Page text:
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RWB Widebody Porsche 911 Speedster Rendered, Would Please Akira Nakai

Modifying Porsche 911s is no small feat, but Akira Nakai has been doing it to worldwide acclaim since the 1990s. The founder of Rauh-Welt Begriff has yet to lay his hands on a special-edition Speedster, but if he will, maybe this is how it would look with the RWB treatment.
RWB Widebody Porsche 911 Speedster rendering 22 photos
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Rendered by Karan Adivi from India, the widebody Neunelfer with a JDM-style temporary plate at the rear, yellow brake calipers, massive wheels, and lowered suspension shows the RWB logo on the carbon-fiber side skirts to bring the point home. The very top of the windshield also pays tribute to Nakai-san with a white-over-black decal reading RAUH-Welt.

Though it’s amazing to look at as a pixelwork of art, the real-world 911 Speedster is too rare for most owners to consider modifying the car to such an extent. Only 1,948 examples of the breed were ever made, sending off the previous generation of the German boxer-engined sports car.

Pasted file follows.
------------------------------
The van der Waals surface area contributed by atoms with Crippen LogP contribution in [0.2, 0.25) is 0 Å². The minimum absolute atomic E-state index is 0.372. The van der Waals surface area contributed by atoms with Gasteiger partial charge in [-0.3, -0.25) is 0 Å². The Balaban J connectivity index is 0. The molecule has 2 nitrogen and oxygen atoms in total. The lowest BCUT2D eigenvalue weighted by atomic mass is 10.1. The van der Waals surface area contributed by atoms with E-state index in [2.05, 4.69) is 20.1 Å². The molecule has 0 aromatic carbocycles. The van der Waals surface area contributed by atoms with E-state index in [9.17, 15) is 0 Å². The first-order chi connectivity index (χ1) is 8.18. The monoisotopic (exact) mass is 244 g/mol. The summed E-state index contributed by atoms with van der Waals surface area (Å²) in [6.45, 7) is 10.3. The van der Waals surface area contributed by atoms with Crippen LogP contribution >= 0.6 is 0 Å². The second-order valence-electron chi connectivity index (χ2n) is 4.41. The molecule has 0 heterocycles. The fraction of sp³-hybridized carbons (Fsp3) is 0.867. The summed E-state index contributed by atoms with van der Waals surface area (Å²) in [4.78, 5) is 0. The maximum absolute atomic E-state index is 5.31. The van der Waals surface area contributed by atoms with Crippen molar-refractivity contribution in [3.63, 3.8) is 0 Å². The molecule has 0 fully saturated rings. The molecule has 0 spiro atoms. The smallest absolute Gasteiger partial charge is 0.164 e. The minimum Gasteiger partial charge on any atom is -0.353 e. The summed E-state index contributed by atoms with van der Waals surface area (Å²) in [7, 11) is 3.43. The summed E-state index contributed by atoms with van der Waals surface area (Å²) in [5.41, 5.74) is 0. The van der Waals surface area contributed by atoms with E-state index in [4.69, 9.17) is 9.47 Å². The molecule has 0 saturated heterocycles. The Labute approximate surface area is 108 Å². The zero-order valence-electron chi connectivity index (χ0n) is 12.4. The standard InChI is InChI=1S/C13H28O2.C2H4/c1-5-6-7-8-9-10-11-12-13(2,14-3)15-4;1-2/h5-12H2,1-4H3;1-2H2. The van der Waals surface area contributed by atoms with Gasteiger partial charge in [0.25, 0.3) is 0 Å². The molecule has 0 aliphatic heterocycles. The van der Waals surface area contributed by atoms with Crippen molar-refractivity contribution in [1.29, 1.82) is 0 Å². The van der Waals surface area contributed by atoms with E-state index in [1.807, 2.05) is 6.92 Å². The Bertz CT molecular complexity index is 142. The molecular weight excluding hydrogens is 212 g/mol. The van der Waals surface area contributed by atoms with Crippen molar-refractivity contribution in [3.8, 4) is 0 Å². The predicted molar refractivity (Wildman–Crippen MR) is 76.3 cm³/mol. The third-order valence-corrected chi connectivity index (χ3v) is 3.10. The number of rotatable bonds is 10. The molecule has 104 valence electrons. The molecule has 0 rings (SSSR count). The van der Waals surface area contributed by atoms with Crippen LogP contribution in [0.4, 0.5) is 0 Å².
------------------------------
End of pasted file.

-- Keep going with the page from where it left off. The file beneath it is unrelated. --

1948 comes from the year the first production Porsche rolled off the line in the guise of the 356, which used to cost $3,750 for the coupe and $4,250 for the convertible back then. In today’s money, make that $39,895 or $45,215 adjusted for inflation. The 911 followed suit in 1964, cementing the automaker’s status as Germany’s premier sports car specialist.

Turning our attention back to the Speedster, it borrows the best bits available from the GT3 Touring but tones them down a little in order to create a more elegant package. The $275k special edition is probably the final aspirated 911 considering what the future holds for the 992 series.

Though not official nor confirmed by head honcho Olivier Blume, GT3 RS is reportedly getting a twin-turbo engine. As much as we love the aggressive and rev-happy howl of the 4.0-liter boxer in the 991.2 series, the truth of the matter is that Porsche needs to adapt.

2021 is when a new emissions target will roll out in the Old Continent, mandating a 95-gram fleet average of CO2 emissions or drastic fines for everything above that value. This is the reason hybridization will slowly but surely come to the 911, most likely with the 992.2 mid-cycle refresh.

For reference, the 992 Carrera is listed in Germany with 9.4 liters per 100 kilometers (25 U.S. miles per gallon) and CO2 emissions of 215 grams per kilometer. On an ending note, a recent spotting of the 992 GT3 pretty much confirms that natural aspiration is on the table. For the time being...

 

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